Irena  /  August 15, 2010

    well done all of you! let’s pray for the wind now so you can go through the ice!Take care.


  • Reply

    Gustave Brun-Lie  /  August 15, 2010

    Congratulations! A major achievement!


  • Reply

    Henk Lankamp  /  August 15, 2010

    Latest report (12Z) from icebreaker Taimyr (77°36’N 107°36’E):
    wind SE (130°) 9 m/s (17 kt); fog; visibility 500 m; temperature +2,1°C; open ice, less then 3/8 (ICE27039).

    Best wishes from the Netherlands.


  • Reply

    Trygve K. Norman  /  August 15, 2010

    Ja, gratulerer dere – vi følger med for hver rapport. Håper vinden blir mer gunstig i det nye hav 🙂 Trygve


  • Reply

    Nick Barnes  /  August 15, 2010

    Bravo. For me the cape is the notional half-way point on the Northern Sea Route. I wish you good winds and clear waters.


  • Reply

    marc de keyser  /  August 15, 2010

    The axis of a low pressure system stretches out along the 76°N-parallel and forms the separation line between the SE’ly winds to the North of this axis and the SWlies to th South of the axis.
    Such an axis, also known as convergence line, accumulates airmass and, as a consequence it triggers a vertical, upward motion of air. This upward moving air cools and as a result clouds will form and possibly showers and rain as well.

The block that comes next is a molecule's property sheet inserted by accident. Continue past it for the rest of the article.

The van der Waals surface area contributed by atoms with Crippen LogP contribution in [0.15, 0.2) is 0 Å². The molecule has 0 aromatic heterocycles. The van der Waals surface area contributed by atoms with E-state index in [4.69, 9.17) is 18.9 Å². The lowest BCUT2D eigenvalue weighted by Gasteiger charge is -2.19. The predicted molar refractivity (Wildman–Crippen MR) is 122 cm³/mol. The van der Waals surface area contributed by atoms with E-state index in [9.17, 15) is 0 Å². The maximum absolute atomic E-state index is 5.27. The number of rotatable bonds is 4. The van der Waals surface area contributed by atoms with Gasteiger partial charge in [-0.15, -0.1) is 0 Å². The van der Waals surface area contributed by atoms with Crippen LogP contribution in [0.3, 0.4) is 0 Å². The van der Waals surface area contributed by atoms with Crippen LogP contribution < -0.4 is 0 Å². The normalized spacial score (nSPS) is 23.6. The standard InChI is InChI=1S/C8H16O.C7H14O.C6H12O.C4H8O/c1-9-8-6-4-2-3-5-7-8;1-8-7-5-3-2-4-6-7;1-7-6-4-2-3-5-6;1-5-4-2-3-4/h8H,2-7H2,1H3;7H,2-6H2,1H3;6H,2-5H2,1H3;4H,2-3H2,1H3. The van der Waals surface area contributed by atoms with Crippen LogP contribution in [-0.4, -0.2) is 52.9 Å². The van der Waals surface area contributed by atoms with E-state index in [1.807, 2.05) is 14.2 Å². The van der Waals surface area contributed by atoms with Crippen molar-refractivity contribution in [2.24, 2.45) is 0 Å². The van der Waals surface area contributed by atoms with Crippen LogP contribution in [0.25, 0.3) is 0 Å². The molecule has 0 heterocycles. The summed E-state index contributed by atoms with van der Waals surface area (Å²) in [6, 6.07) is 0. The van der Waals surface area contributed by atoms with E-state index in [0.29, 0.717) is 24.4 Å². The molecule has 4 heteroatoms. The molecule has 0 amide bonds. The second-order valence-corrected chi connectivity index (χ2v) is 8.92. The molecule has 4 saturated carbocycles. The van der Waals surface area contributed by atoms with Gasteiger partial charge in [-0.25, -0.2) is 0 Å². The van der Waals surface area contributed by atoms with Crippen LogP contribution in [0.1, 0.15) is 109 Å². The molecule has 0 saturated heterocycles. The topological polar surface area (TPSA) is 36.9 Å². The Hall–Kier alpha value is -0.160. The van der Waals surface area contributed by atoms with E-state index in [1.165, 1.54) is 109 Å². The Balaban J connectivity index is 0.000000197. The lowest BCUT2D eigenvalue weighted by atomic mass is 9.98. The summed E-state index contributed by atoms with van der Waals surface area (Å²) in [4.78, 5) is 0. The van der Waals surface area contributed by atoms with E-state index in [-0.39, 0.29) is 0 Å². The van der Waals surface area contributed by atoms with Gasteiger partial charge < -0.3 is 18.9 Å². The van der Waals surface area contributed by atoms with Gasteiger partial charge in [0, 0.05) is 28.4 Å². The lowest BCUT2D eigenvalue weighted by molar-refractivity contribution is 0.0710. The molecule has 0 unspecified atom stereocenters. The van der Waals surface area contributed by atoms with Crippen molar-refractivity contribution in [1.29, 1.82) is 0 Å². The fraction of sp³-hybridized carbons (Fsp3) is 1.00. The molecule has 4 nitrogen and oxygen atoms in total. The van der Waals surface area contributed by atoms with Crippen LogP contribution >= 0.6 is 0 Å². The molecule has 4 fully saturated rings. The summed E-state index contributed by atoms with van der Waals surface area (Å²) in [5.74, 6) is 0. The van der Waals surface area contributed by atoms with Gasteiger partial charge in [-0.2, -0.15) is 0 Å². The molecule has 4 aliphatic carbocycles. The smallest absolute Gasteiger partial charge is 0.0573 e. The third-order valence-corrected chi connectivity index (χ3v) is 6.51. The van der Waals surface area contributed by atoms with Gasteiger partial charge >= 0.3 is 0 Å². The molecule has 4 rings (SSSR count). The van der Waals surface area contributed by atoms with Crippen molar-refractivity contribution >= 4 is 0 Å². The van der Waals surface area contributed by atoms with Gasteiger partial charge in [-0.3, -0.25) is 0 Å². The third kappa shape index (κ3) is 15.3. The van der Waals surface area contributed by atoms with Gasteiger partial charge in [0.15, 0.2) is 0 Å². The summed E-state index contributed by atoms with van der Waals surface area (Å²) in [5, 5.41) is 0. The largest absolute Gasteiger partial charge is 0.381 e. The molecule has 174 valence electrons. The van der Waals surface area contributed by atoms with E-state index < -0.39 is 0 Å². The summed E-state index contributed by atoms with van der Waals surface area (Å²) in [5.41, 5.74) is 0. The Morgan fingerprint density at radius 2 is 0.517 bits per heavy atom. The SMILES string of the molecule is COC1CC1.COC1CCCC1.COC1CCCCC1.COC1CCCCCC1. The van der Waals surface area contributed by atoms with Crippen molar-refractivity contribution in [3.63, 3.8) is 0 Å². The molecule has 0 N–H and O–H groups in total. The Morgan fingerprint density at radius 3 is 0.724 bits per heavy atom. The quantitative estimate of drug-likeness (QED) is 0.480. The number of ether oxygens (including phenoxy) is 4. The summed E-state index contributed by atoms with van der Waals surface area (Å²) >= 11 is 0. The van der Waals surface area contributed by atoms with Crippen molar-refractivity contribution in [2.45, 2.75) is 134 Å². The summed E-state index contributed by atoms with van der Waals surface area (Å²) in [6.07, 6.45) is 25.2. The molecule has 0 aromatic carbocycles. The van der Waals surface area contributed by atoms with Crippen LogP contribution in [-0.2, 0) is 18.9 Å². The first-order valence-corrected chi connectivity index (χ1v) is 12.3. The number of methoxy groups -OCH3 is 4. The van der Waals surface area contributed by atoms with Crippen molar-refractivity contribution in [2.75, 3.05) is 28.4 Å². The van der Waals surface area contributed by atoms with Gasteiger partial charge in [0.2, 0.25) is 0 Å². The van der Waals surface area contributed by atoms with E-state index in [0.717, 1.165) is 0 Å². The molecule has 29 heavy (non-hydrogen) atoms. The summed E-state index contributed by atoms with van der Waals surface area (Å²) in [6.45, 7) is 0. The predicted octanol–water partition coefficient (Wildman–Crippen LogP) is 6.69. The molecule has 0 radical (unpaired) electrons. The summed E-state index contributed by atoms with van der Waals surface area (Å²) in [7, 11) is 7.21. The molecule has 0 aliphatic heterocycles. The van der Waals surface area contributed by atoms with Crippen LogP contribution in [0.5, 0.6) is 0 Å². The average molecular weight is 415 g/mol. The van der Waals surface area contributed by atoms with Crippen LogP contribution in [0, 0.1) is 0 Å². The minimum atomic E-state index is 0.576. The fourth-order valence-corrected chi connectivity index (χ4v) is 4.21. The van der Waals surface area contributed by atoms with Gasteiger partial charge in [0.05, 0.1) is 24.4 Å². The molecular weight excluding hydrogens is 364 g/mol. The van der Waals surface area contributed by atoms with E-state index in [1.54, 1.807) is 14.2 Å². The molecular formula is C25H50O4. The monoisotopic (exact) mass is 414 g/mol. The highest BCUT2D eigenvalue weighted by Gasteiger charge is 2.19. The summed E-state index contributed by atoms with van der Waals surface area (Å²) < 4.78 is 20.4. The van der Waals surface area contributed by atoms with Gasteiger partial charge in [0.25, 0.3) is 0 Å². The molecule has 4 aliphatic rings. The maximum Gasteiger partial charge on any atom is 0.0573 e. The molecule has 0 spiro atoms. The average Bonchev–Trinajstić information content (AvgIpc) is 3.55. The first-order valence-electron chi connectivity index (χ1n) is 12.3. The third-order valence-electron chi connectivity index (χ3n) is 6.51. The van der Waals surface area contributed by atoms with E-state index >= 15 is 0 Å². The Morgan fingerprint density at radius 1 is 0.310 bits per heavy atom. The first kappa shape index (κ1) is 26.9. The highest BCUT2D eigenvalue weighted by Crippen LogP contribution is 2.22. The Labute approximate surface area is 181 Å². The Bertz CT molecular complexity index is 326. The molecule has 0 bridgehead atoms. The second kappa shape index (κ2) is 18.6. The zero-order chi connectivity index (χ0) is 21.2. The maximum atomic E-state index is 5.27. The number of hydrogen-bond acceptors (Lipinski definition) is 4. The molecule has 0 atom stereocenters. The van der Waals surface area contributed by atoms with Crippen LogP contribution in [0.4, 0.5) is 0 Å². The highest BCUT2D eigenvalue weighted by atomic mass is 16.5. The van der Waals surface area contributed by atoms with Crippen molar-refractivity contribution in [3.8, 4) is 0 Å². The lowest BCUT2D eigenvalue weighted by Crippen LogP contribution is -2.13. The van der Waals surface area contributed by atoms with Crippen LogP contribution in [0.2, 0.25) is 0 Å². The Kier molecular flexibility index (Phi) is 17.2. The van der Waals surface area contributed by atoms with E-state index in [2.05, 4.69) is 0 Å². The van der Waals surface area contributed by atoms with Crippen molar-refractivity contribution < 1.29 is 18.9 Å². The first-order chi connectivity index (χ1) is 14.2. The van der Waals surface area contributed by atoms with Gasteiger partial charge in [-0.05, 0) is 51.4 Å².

See image: http://is.gd/eiPFH


  • Reply

    Maria  /  August 15, 2010

    Congratulations, boys! Thanks for sharing this great adventure with all of us. Keep up the good teamwork – and the great mood, Thorleif! I can imagine the smile on your face when you passed the Cape 🙂
    Best wishes from Maria 🙂


  • Reply

    Neven  /  August 15, 2010

    Marc, your weather forecast for the region is excellent.


  • Reply

    Øistein  /  August 16, 2010

    Congratulations with the entrance into the Laptev Sea!

    I am a student currently writing a thesis about the Northern Sea Route and associated shipping risks. Interesting to follow your progress and to get a feel of how it is like to navigate along the route. It is inspiring to turn to this blog, when I have had enough of the books!

    Wish you all the best in the exciting days to come!


  • Reply

    Olav Grinde  /  August 16, 2010

    That sounds exciting, Øystein!
    Please post any reflections that you might have about the Northern Sea Route.
    I’m sure that might be interesting to readers here, and add perspective.

    Cheers!
    Olav


  • Reply

    renie  /  August 16, 2010

    hei helter av is,hav,vind og utferdslyst.
    Følger med og er med og forstår at dette går veldig bra for dere og for ekspedisjonen.Nyt medbrakt og utfordringene og kom hjem og fortell….alt.
    For dette går unna og vet at nordvest pasasjen er åpen og venter på dere.
    Kjærlig hilsen


  • Reply

    Carl Størmer  /  August 16, 2010

    First time on this blog! Great journey + peace of mind at the same time. Best of luck to you all. /Carl